The Israeli prime minister, Benjamin Netanyahu, will wade into a decades-old controversy over Britain’s role in the formation of the state of Israel when he meets Theresa May as part of celebrations to mark the 100th anniversary of the Balfour declaration, which pledged Britain’s support for a Jewish national home in Palestine.
At a dinner on Thursday evening, May is expected to say that Britain is “proud of our pioneering role in the creation of the state of Israel” and call for “renewed resolve to support a lasting peace that is in the interests of both Israelis and Palestinians”.
Before his visit to London on Thursday, Netanyahu said the Balfour declaration was not a tragedy for Palestinians, and the true tragedy was the refusal of Palestinians to accept the sentiments of the declaration.
Netanyahu’s talks with May in Downing Street will extend beyond Britain’s role in the formation of Israel, and cover Israel’s opposition to the Iran nuclear deal, which is strongly supported by the UK government.
The two leaders are also expected to discuss Israel’s military incursions into Syria and the prospects of reopening Middle East peace talks if the Palestinians are able to form a national unity government between Hamas and Fatah.
There are signs that the UK is using the Balfour declaration centenary to press Israel not to undertake further settlement-building in the West Bank.
The Foreign Office knows that the Balfour declaration – seen as the Magna Carta of Jewish liberation by its supporters – represents a diplomatic minefield. It is trying to adopt a balanced approach, celebrating the role of the former British foreign secretary Arthur Balfour ’s in the establishment of the state of Israel, but adding that the 1917 declaration included a commitment to protect the rights of the Palestinian people, which the UK says remains unfulfilled.
The declaration said the British government viewed with favour “the establishment in Palestine of a national home for the Jewish people” so long as it did not “prejudice the civil and religious rights of existing non-Jewish communities”.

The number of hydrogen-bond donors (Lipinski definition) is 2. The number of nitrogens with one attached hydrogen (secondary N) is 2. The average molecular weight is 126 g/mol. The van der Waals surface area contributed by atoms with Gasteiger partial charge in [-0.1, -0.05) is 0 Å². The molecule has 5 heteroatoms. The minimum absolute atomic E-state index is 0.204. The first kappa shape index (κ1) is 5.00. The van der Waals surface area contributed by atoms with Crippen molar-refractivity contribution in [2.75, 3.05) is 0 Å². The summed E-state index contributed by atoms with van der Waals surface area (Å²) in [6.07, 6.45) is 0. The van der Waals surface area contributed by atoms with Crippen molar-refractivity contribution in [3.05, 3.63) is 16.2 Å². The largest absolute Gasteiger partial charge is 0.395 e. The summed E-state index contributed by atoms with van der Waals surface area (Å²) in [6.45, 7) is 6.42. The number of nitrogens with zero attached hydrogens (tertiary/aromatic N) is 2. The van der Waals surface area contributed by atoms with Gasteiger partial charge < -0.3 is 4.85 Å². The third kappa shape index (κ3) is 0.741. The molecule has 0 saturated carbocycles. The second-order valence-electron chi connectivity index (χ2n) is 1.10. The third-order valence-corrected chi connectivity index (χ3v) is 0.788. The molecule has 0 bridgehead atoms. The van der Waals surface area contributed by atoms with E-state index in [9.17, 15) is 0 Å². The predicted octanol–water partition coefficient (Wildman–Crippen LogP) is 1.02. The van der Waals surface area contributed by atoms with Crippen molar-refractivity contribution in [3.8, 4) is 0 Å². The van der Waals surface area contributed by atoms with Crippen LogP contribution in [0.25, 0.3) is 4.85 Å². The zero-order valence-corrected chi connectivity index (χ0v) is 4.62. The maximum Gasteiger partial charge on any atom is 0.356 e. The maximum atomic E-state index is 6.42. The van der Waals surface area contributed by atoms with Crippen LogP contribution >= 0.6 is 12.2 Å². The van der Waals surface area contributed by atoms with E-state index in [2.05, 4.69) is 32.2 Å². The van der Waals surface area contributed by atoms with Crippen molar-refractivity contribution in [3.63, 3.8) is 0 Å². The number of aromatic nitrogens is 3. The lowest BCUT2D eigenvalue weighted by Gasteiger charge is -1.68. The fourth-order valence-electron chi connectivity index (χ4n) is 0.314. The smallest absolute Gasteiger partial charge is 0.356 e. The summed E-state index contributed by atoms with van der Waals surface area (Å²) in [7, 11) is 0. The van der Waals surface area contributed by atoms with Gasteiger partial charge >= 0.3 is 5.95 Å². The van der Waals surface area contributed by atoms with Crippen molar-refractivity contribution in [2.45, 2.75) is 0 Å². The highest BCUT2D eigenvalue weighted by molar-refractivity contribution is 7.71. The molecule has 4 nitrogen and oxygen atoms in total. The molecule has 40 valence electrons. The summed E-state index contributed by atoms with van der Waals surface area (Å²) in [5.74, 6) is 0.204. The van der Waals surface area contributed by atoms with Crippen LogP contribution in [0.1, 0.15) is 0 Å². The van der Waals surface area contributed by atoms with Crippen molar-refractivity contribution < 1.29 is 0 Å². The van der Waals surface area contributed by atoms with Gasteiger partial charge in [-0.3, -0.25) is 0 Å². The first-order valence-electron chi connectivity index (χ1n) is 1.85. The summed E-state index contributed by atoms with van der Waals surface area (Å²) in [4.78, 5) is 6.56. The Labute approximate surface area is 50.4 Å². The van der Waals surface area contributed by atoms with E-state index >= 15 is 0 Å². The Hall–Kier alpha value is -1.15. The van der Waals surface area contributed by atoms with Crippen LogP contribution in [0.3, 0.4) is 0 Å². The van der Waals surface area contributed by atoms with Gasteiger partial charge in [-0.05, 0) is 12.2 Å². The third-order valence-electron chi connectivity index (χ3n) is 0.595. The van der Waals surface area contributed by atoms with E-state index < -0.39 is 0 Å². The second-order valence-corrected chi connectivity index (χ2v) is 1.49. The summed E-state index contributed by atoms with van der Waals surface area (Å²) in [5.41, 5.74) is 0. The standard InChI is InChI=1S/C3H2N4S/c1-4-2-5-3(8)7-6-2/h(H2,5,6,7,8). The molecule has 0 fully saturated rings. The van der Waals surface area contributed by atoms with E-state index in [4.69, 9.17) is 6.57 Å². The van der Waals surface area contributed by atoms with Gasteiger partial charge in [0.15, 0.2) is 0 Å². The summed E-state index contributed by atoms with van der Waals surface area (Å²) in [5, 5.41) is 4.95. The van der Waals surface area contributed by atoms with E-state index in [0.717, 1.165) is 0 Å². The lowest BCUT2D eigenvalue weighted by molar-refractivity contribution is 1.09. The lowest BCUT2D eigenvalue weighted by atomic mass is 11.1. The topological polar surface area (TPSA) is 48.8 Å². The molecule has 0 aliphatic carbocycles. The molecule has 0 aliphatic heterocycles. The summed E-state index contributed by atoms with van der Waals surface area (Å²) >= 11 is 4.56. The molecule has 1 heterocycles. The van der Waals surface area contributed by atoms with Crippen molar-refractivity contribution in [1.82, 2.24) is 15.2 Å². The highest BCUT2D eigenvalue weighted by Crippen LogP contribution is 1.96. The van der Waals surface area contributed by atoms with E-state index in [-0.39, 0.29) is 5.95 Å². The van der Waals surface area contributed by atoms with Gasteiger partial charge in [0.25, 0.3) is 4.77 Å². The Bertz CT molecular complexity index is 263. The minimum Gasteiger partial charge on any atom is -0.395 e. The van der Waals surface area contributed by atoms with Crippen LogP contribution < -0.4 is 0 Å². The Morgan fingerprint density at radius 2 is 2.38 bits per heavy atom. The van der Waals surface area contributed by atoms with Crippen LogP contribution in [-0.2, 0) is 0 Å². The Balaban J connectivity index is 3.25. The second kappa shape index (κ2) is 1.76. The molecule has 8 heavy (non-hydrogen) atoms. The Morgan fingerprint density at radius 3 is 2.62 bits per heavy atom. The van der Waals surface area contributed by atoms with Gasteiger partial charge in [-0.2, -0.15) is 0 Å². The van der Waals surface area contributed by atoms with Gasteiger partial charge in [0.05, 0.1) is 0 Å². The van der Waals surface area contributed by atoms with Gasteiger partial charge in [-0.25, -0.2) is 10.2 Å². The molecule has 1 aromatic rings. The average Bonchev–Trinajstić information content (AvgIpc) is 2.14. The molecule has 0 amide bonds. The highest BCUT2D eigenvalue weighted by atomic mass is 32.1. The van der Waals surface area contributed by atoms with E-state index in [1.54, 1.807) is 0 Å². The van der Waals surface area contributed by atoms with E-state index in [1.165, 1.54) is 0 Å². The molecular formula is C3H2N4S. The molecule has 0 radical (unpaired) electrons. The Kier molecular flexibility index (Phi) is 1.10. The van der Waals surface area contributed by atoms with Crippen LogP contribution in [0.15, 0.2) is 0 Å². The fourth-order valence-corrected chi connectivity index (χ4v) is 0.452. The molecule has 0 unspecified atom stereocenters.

The declaration marked the first international recognition of the right of the Jewish people for a state in Palestine, and went on to form the basis of Britain’s mandate for Palestine in the 1920s.
At a dinner on Thursday evening, May is expected to say: “We are proud of our pioneering role in the creation of the state of Israel. We are proud to stand here today together with Prime Minister Netanyahu and declare our support for Israel. And we are proud of the relationship we have built with Israel.
“I believe it demands of us today a renewed resolve to support a lasting peace that is in the interests of both Israelis and Palestinians – and in the interests of us all … A peace deal that must be based on a two-state solution, with a secure and prosperous Israel alongside a viable and sovereign Palestinian state.”
She will also warn against “a new and pernicious form of antisemitism which uses criticism of the actions of the Israeli government as a despicable justification for questioning the very right of Israel to exist”.
Manuel Hassassian, effectively the chief Palestinian diplomat to the UK, chastised the UK government’s approach, saying it should apologise for the Balfour declaration, not celebrate it.
Speaking on BBC Radio 4, he said: “The 67-word letter meant the destruction and destitution of the Palestinian people [and] bringing the Jews from Europe to Palestine – that is a crime against humanity. That is how we look at the Balfour letter.”
He said the second part of Balfour’s letter has never been fulfilled.
Hassassian said his remarks did not represent a rejection of the state of Israel. “Today we are not talking about the extermination of Israel … Instead of celebrating, marking and adding insult to injury, we Palestinians would have expected the moral and historic responsibility to be shouldered by the British government to apologise to the Palestinian people and to recognise the state of Palestine.”
He called the UK’s commitment to recognise a future Palestinian state “a hollow promise”, claiming no practical pressure had been put on Israel over its illegal settlements. Britain, he said, was “talking the talk but not walking the walk. The two-state Palestinian solution is slipping because of the continuous building of settlements by the Israelis.”
The UK has repeatedly rejected calls to apologise for the declaration and drawn back from recognising a Palestinian state, despite the House of Commons voting three years ago to do so. The Foreign Office says the time is not ripe to recognise Palestine, but does not set out the precise conditions that the Palestinians would have to meet for recognition to be offered.
May ‘proud’ to mark 100 years of UK support for Israel with Netanyahu visit – The Guardian